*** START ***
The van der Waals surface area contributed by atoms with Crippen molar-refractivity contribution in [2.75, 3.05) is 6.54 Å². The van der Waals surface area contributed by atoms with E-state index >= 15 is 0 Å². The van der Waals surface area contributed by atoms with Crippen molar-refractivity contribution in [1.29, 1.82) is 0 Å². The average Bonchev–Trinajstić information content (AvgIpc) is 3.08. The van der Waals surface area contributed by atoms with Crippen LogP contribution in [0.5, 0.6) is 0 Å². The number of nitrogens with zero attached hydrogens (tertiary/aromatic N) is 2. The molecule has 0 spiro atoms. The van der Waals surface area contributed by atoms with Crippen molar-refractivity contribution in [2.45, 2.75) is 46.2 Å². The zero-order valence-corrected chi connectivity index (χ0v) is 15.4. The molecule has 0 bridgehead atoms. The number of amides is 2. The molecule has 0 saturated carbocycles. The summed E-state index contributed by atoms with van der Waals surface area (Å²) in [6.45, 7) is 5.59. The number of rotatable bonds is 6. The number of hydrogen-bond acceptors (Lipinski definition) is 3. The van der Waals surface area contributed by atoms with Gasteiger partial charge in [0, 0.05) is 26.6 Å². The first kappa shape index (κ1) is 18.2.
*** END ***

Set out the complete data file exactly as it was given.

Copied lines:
The van der Waals surface area contributed by atoms with Crippen molar-refractivity contribution in [2.75, 3.05) is 6.54 Å². The van der Waals surface area contributed by atoms with E-state index >= 15 is 0 Å². The van der Waals surface area contributed by atoms with Crippen molar-refractivity contribution in [1.29, 1.82) is 0 Å². The average Bonchev–Trinajstić information content (AvgIpc) is 3.08. The van der Waals surface area contributed by atoms with Crippen LogP contribution in [0.5, 0.6) is 0 Å². The number of nitrogens with zero attached hydrogens (tertiary/aromatic N) is 2. The molecule has 0 spiro atoms. The van der Waals surface area contributed by atoms with Crippen molar-refractivity contribution in [2.45, 2.75) is 46.2 Å². The zero-order valence-corrected chi connectivity index (χ0v) is 15.4. The molecule has 0 bridgehead atoms. The number of amides is 2. The molecule has 0 saturated carbocycles. The summed E-state index contributed by atoms with van der Waals surface area (Å²) in [6.45, 7) is 5.59. The number of rotatable bonds is 6. The number of hydrogen-bond acceptors (Lipinski definition) is 3. The van der Waals surface area contributed by atoms with Gasteiger partial charge in [0, 0.05) is 26.6 Å². The first kappa shape index (κ1) is 18.2.